How Can I Work On Forward Bending When I Am Very Tight?

March 5, 2024

Transcript of: How can I work on forward bending when I am very tight?

Hey everyone! Welcome to this month’s question of the month. I’m David Keil. I answer your questions on a monthly basis. If you’ve got a question that you want me to answer, go to yoganatomy.com/myquestion and I’ll get it done for you. Alright, this month’s question comes from Daniel. It’s about how to work on your forward bending when you are very tight.

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The Question:

Hi, I am a whitewater kayaker looking for some help with forward bend. [DK: Daniel, you don’t have to be a kayaker to be looking for help with forward bending.] I have done yoga sporadically throughout my life but am still a beginner and can’t figure out how to stretch myself effectively. I do a niche discipline of whitewater called squirt boating [DK: I’ve never heard of that.] where your boat is as small as possible and you use currents to sink underwater. [DK: Oh, that doesn’t sound dangerous at all!] When I am in one of my more traditional boats and my knees can be bent I still have some trouble getting my body weight forward but I am able to do it.

In squirt boats, however, my legs are straight with toes pointed and either no bend in my knees or only the slightest bend and I have difficulty even sitting straight up, let alone bending forward. How can I work on my forward bends to increase my range of motion starting with this amount of flexibility? Everything I can find online assumes that I am starting with better flexibility than I am. I realize it will take a lot of time to see results but I just can’t figure out what I should be doing to start. Thank you.

The Answer:

Daniel, that’s a very common question. A lot of people are focused on forward bending, and how you increase forward bending, especially when you start from that place where you’re super tight. From what you’re describing you have difficulty even sitting up straight. Forget being in a kayak and sitting on the floor.

The forward bend pattern

So, if you haven’t read my book, you can always get a copy of it. It’s called Functional Anatomy of Yoga. And in there, we talk about the forward bending pattern. And usually, the other thing we talk about is converging histories. So, it’s safe to assume most people have done some decent amount of sports in their lives. They run, they cycle, they play sports on the weekend, whatever it is, or sit a lot—inactivity so to speak. That doesn’t sound like you. I’m just saying. And then there’s the genetic history as well. Do we have generally tighter tissues or not? And that matters.

Consistency is key

So, regardless, you’re talking about how you progress in forward bending from where you are, which is very tight. As you said, you recognize it. Just like everything else, consistency is always the key to progress. So remember, on a daily practice level, you don’t see the progress on a daily basis. You see it only—you know—in the rearview mirror when you’ve been in a year. So, if you’ve been sporadically doing yoga, I would say that’s not enough to make a change.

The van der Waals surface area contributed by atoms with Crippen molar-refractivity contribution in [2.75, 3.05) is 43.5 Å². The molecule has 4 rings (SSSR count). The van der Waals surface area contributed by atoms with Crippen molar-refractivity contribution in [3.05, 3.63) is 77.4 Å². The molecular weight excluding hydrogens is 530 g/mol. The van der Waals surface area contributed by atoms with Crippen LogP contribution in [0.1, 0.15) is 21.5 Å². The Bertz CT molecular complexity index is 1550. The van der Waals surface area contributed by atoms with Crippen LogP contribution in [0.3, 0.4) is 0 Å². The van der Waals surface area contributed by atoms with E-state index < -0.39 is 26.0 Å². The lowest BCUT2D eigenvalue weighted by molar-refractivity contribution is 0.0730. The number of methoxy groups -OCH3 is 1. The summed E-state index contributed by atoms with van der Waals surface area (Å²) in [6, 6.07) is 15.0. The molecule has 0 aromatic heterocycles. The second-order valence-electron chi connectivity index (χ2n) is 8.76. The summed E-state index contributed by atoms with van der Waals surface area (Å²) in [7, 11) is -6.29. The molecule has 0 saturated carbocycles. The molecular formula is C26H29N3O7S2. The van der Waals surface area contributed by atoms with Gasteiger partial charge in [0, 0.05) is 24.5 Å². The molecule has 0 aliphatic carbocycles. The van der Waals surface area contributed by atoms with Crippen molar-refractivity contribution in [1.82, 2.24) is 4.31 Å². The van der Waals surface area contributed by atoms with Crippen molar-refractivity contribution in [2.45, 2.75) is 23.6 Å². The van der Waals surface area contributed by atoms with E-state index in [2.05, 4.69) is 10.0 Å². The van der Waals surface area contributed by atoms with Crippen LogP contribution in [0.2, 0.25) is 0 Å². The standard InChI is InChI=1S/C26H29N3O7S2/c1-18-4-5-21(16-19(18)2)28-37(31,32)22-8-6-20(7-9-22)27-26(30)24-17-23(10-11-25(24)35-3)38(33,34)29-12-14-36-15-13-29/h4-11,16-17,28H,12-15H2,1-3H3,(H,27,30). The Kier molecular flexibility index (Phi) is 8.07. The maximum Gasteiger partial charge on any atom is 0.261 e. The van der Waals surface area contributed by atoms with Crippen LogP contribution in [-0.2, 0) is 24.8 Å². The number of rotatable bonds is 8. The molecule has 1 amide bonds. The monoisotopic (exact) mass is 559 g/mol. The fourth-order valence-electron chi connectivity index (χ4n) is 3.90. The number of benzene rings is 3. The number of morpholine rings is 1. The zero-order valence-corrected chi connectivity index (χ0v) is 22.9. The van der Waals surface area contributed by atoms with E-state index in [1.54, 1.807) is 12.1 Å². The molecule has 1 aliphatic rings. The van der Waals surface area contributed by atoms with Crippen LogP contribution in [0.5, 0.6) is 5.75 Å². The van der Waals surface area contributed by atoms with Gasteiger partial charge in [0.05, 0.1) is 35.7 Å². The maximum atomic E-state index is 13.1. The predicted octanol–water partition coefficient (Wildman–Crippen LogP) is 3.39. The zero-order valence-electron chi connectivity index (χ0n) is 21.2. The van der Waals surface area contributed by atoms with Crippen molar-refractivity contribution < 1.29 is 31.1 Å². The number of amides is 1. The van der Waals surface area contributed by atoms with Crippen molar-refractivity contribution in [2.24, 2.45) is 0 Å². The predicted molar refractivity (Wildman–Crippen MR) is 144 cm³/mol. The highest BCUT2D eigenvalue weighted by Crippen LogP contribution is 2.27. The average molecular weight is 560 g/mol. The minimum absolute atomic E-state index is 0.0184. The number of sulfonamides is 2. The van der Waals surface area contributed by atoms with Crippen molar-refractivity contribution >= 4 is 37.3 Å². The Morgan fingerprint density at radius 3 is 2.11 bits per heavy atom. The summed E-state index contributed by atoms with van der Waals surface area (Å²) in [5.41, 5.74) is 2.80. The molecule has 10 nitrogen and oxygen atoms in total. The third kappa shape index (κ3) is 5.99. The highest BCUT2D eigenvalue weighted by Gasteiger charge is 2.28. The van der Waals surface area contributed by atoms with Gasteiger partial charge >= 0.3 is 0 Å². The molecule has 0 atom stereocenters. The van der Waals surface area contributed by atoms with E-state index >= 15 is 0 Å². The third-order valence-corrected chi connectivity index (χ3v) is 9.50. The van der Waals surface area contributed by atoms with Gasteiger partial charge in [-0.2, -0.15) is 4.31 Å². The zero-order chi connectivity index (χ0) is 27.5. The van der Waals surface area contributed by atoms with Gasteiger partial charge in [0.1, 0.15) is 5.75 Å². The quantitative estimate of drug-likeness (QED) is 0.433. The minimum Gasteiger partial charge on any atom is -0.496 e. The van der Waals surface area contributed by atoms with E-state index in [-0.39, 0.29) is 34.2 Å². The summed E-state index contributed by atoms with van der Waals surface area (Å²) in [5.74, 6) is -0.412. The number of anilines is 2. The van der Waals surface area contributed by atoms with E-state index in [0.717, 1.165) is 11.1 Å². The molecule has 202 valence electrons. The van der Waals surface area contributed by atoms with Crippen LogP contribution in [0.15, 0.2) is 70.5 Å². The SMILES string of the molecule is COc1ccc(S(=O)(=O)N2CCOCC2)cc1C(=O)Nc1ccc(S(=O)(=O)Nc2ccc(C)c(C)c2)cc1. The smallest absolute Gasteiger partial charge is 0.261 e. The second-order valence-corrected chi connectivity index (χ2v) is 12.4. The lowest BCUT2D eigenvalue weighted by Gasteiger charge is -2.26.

Flexibility research

And most of the research that’s out there on flexibility—and there’s some good stuff that’s come out as of late; there’s the whole fascial component, there’s the nervous system component, there are multiple factors going on—the consensus tends to float around a 30-45 second holding of a stretch, done repeatedly and consistently over a long period of time. Unfortunately, most of the research out there on flexibility includes very short-term studies, meaning from 0-3 months. So, my anecdotal information kicks in. I’ve met plenty of people who struggle with forward bending because they are super tight in their hamstrings. They have an inability to fold forward, and an inability to sit up straight from the beginning. So, one year, two years, three years, you’ll have to send me another email if you practice at a minimum of four days a week I would say.

How to stretch your back line

So, I’ll give you the really basic setup. I’m not going to go into how to create a whole process for you. But, just doing forward bends, think of the entire back line of your body as one piece of tissue. That means from the soles of your feet, including your toes, your calf muscles need to be stretched, your gluteals need to be stretched, and your back muscles also need to be lengthened. Okay? You might also have to release these tissues in other ways, whether that be through massage, or foam rolling, or other methods of self-treatment.

But there’s nothing beyond consistency to find out if you can increase your flexibility which most people can, especially when it comes to the hip joint and forward bending. If we’re talking about rotation of the hip joint or the shoulder joint in a particular way, then there’s more possibility that you could be running into a bone-on-bone type of bumping. But, in your case, chances are you’re just super tight from doing activities and sports. Okay?

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So, consistent practice of forward bending is necessary if you’re very tight. If it’s really hard to sit up, you can always put a bolster or a block underneath your bottom. Sit up on that so that you can get a little bit of leverage to go forward. But, do not forget the bottom of your feet, your calf muscles, and your hamstrings at a minimum. And then, keep going up the chain and the whole back line of the body. Alright, I hope that helped a little bit, Daniel. Anybody else, if you’ve got a question, go to yoganatomy.com/myquestion.